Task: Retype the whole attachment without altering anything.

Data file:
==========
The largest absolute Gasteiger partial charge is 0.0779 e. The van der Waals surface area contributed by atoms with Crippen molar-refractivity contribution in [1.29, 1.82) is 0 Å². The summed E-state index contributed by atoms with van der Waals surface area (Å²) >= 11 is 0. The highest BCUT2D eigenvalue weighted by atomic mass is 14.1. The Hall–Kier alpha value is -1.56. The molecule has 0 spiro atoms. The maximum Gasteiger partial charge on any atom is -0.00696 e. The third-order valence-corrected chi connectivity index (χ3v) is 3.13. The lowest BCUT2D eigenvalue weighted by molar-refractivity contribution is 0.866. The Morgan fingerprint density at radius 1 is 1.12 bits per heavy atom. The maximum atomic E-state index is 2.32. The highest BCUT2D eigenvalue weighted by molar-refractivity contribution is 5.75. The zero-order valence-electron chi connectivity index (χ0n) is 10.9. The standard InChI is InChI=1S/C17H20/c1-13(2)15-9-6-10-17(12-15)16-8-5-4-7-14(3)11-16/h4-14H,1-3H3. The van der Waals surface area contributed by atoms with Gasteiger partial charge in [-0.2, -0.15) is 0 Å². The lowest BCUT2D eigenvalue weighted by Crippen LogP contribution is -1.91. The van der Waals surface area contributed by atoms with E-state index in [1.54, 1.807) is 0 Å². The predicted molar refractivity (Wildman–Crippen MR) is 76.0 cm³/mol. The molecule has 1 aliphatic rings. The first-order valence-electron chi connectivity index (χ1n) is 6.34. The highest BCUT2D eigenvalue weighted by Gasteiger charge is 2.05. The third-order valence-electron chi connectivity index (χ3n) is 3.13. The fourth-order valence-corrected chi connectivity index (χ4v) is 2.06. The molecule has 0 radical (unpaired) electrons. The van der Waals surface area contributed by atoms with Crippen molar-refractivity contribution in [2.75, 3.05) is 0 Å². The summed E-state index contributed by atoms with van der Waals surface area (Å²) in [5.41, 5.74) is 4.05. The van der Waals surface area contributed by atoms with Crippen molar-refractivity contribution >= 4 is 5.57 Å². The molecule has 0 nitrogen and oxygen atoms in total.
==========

The largest absolute Gasteiger partial charge is 0.0779 e. The van der Waals surface area contributed by atoms with Crippen molar-refractivity contribution in [1.29, 1.82) is 0 Å². The summed E-state index contributed by atoms with van der Waals surface area (Å²) >= 11 is 0. The highest BCUT2D eigenvalue weighted by atomic mass is 14.1. The Hall–Kier alpha value is -1.56. The molecule has 0 spiro atoms. The maximum Gasteiger partial charge on any atom is -0.00696 e. The third-order valence-corrected chi connectivity index (χ3v) is 3.13. The lowest BCUT2D eigenvalue weighted by molar-refractivity contribution is 0.866. The Morgan fingerprint density at radius 1 is 1.12 bits per heavy atom. The maximum atomic E-state index is 2.32. The highest BCUT2D eigenvalue weighted by molar-refractivity contribution is 5.75. The zero-order valence-electron chi connectivity index (χ0n) is 10.9. The standard InChI is InChI=1S/C17H20/c1-13(2)15-9-6-10-17(12-15)16-8-5-4-7-14(3)11-16/h4-14H,1-3H3. The van der Waals surface area contributed by atoms with Gasteiger partial charge in [-0.2, -0.15) is 0 Å². The lowest BCUT2D eigenvalue weighted by Crippen LogP contribution is -1.91. The van der Waals surface area contributed by atoms with E-state index in [1.54, 1.807) is 0 Å². The predicted molar refractivity (Wildman–Crippen MR) is 76.0 cm³/mol. The molecule has 1 aliphatic rings. The first-order valence-electron chi connectivity index (χ1n) is 6.34. The highest BCUT2D eigenvalue weighted by Gasteiger charge is 2.05. The third-order valence-electron chi connectivity index (χ3n) is 3.13. The fourth-order valence-corrected chi connectivity index (χ4v) is 2.06. The molecule has 0 radical (unpaired) electrons. The van der Waals surface area contributed by atoms with Crippen molar-refractivity contribution in [2.75, 3.05) is 0 Å². The summed E-state index contributed by atoms with van der Waals surface area (Å²) in [5.41, 5.74) is 4.05. The van der Waals surface area contributed by atoms with Crippen molar-refractivity contribution >= 4 is 5.57 Å². The molecule has 0 nitrogen and oxygen atoms in total.